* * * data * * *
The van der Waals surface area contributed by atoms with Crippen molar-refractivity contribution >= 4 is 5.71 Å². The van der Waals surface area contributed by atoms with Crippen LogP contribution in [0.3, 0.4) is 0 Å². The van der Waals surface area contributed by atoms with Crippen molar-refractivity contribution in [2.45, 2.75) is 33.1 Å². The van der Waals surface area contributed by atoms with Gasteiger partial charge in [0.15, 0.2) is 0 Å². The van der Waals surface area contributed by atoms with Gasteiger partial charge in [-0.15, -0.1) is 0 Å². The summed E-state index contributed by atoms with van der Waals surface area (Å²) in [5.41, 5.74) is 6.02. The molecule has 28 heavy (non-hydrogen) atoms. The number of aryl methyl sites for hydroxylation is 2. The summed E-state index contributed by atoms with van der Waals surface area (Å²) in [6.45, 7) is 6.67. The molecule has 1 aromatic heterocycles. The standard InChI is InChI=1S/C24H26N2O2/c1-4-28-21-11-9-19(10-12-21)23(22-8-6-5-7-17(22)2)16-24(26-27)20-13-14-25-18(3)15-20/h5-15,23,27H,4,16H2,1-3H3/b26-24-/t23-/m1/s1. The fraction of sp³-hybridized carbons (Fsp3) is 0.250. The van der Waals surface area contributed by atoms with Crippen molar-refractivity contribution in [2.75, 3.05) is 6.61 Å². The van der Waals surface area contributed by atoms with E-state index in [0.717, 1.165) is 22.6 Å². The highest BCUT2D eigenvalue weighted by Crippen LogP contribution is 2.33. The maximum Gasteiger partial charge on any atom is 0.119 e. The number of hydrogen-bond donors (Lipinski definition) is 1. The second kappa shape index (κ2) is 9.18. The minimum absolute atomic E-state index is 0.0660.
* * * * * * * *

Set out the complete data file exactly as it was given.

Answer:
The van der Waals surface area contributed by atoms with Crippen molar-refractivity contribution >= 4 is 5.71 Å². The van der Waals surface area contributed by atoms with Crippen LogP contribution in [0.3, 0.4) is 0 Å². The van der Waals surface area contributed by atoms with Crippen molar-refractivity contribution in [2.45, 2.75) is 33.1 Å². The van der Waals surface area contributed by atoms with Gasteiger partial charge in [0.15, 0.2) is 0 Å². The van der Waals surface area contributed by atoms with Gasteiger partial charge in [-0.15, -0.1) is 0 Å². The summed E-state index contributed by atoms with van der Waals surface area (Å²) in [5.41, 5.74) is 6.02. The molecule has 28 heavy (non-hydrogen) atoms. The number of aryl methyl sites for hydroxylation is 2. The summed E-state index contributed by atoms with van der Waals surface area (Å²) in [6.45, 7) is 6.67. The molecule has 1 aromatic heterocycles. The standard InChI is InChI=1S/C24H26N2O2/c1-4-28-21-11-9-19(10-12-21)23(22-8-6-5-7-17(22)2)16-24(26-27)20-13-14-25-18(3)15-20/h5-15,23,27H,4,16H2,1-3H3/b26-24-/t23-/m1/s1. The fraction of sp³-hybridized carbons (Fsp3) is 0.250. The van der Waals surface area contributed by atoms with Crippen molar-refractivity contribution in [2.75, 3.05) is 6.61 Å². The van der Waals surface area contributed by atoms with E-state index in [0.717, 1.165) is 22.6 Å². The highest BCUT2D eigenvalue weighted by Crippen LogP contribution is 2.33. The maximum Gasteiger partial charge on any atom is 0.119 e. The number of hydrogen-bond donors (Lipinski definition) is 1. The second kappa shape index (κ2) is 9.18. The minimum absolute atomic E-state index is 0.0660.